Indeed, I support the right of Palestinians to rule over themselves and be masters of their own destiny. Unfortunately, the Palestinians have been given 100% of Gaza and the equivalent of 100% of Judea and Samaria. But Palestinians rejected all that. Imagine that! Indeed, Palestinians are the masters of their own fate. They want nothing short of all of Israel. But they won’t get it and the harder they try, the greater and more destructive their misery and it is unfair to blame Israel for that. Israel is willing to do anything – short of national suicide – for peace. My feeling is that you are fundamentally a good person who has supported Israel in the past. Before you abandon us, pls. look at the facts closely. There is NO society more open than Israel; there is NO society more criticized by its own citizens than Israel; there is no society more criticized by the outside world than Israel. And yet, Israel stands out and is the envy of nations and a major role model. Stand With Us, Sarah.

            Reply to Comment
    4. Kolumn8

      Why are they moving into the apartments they own in the middle of the nights?

      Because otherwise there would be a massive riot and a bunch of people would get shot dead. Then you would be complaining why this was done during the day when it is known that it causes confrontation. Hypocrisy much?

      I am certainly glad that you people have stopped with the nonsense about the houses not being purchased by Jews. And having pointed out that your newest complaint about them moving in at night is complete garbage, I hope you actually reveal the real reason why you want Jews to be banned from moving into this neighborhood – because you want to keep this neighborhood Jew-free.

      Reply to Comment
      • Sarah

        Your comment is kind of silly. None of the articles on 972 advocate for “Jew-Free” neighborhoods.

        But it is obvious that many of ideas that are presented on this site make you really uncomfortable. You should sit with that for a while. Sort of try and understand why it is you just can’t bear these articles and authors. Get to the core of your strong reaction. What is it that makes you so mad that you find it necessary to distort what is being said?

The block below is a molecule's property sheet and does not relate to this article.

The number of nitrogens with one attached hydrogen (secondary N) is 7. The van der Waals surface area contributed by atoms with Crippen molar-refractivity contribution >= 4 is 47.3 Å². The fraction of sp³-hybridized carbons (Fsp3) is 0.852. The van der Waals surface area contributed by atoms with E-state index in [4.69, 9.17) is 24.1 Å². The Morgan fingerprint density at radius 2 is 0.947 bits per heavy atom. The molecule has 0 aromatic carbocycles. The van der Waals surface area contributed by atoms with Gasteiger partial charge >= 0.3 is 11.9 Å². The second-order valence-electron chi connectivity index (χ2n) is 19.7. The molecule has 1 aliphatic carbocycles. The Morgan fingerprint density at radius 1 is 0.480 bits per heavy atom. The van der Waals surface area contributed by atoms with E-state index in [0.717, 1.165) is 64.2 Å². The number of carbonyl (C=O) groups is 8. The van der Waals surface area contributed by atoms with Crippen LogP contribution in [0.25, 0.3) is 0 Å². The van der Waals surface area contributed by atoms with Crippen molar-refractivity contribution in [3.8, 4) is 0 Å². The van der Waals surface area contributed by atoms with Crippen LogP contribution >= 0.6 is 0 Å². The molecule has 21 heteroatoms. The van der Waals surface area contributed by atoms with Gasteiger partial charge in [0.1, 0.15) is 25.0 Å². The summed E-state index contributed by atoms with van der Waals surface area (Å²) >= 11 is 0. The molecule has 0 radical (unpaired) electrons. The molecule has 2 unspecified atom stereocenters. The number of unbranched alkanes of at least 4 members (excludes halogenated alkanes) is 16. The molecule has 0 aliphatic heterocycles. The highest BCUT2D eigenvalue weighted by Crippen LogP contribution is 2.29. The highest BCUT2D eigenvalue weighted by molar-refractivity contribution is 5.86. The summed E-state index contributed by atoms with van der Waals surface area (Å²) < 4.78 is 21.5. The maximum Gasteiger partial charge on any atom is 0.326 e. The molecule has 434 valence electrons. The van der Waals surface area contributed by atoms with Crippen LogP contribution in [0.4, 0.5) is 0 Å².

It’s good to feel uncomfortable sometimes. You might learn something about yourself.

        Reply to Comment
        • Kolumn8

          If the articles and authors on 972mag reject Jews buying property, building houses, or moving into homes in some Jerusalem neighborhoods, then yes, they are advocating Jew-free neighborhoods.

          Thanks for the psychobabble. If the desire of 972mag authors to have certain Jerusalem neighborhoods be Jew-free doesn’t bother people who deem themselves ‘progressives’ and ‘liberals’ then they really should sit down and think through why they are not uncomfortable and whether it makes any logical sense for them.

          Imagine a NY journalist/activist that was railing against black people buying property in a specific neighborhood, against black people moving into that neighborhood, and was completely supportive of white racists rioting when the black people were moving in (feel free to reverse the colors if you want it shouldn’t make much of a difference). How long would that journalist/activist be welcome in polite society? There is absolutely zero difference between that and the line pursued by the 972mag authors. Yet here come the progressives to defend their racist positions.

          Reply to Comment
          • Sarah

            That’s exactly the point. The Israeli court makes allowances for Jews who want to buy property and do not make the same allowances for Palestinians or Muslims who want to buy property. And that is discriminatory. I agree, this would not be acceptable in a democratic society like the U.S. Israel has a long way to go before it can be compared with other democracies in the world. Also, the properties often in question have the potential to be part of negotiations for Palestinian state which is why the analogy you gave does not work so perfectly.

            I have actually sat long and hard with my discomfort as I have come to realize that Israeli history and policy is not so pure of heart and motivation as I had been led to believe. It was a painful thing to come to terms with.
            While there are major challenges when it comes to the fundamentalists (on both sides of the conflict), the more I learn about Israeli policies towards Palestinian residents in neighborhoods like Sheikh Jara, and the settlement programs, the more disenchanted and angry I become. And if you are worried about equality and justice, it should make you mad, too. (Whether you are “progressive” or not.)

            Reply to Comment
          • Kolumn8

            I am forced to simply call bullshit on your entire reply.

            1) Arabs can and do buy houses and apartments in the Jewish neighborhoods of Jerusalem. They dont need the police to move in nor are the people that sell them the houses afraid of being tortured to death in a Ramallah prison. So, lets start with the fact that you arguing discrimination as the reason for the outrage is cleverly shrouded bullshit.